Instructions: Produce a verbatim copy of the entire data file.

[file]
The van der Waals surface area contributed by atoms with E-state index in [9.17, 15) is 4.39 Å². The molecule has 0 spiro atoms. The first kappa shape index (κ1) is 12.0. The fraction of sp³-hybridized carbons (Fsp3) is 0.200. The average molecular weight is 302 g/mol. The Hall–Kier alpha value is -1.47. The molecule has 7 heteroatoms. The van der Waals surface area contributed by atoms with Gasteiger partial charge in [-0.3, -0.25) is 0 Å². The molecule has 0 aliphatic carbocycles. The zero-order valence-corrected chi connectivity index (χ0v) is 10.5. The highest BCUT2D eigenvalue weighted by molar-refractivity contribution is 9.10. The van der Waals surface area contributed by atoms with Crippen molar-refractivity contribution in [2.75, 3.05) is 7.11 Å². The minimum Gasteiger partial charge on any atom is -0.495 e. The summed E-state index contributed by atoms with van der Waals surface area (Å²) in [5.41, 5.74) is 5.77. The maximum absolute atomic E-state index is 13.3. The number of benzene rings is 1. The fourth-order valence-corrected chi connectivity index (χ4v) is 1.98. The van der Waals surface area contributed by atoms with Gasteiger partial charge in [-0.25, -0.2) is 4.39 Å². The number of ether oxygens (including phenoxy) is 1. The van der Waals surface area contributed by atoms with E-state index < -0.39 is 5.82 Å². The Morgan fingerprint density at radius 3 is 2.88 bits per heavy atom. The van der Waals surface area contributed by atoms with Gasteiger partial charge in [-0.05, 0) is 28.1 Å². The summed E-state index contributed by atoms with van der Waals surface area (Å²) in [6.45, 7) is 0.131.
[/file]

The van der Waals surface area contributed by atoms with E-state index in [9.17, 15) is 4.39 Å². The molecule has 0 spiro atoms. The first kappa shape index (κ1) is 12.0. The fraction of sp³-hybridized carbons (Fsp3) is 0.200. The average molecular weight is 302 g/mol. The Hall–Kier alpha value is -1.47. The molecule has 7 heteroatoms. The van der Waals surface area contributed by atoms with Gasteiger partial charge in [-0.3, -0.25) is 0 Å². The molecule has 0 aliphatic carbocycles. The zero-order valence-corrected chi connectivity index (χ0v) is 10.5. The highest BCUT2D eigenvalue weighted by molar-refractivity contribution is 9.10. The van der Waals surface area contributed by atoms with Crippen molar-refractivity contribution in [2.75, 3.05) is 7.11 Å². The minimum Gasteiger partial charge on any atom is -0.495 e. The summed E-state index contributed by atoms with van der Waals surface area (Å²) in [5.41, 5.74) is 5.77. The maximum absolute atomic E-state index is 13.3. The number of benzene rings is 1. The fourth-order valence-corrected chi connectivity index (χ4v) is 1.98. The van der Waals surface area contributed by atoms with Gasteiger partial charge in [-0.25, -0.2) is 4.39 Å². The number of ether oxygens (including phenoxy) is 1. The van der Waals surface area contributed by atoms with E-state index < -0.39 is 5.82 Å². The Morgan fingerprint density at radius 3 is 2.88 bits per heavy atom. The van der Waals surface area contributed by atoms with Gasteiger partial charge in [-0.05, 0) is 28.1 Å². The summed E-state index contributed by atoms with van der Waals surface area (Å²) in [6.45, 7) is 0.131.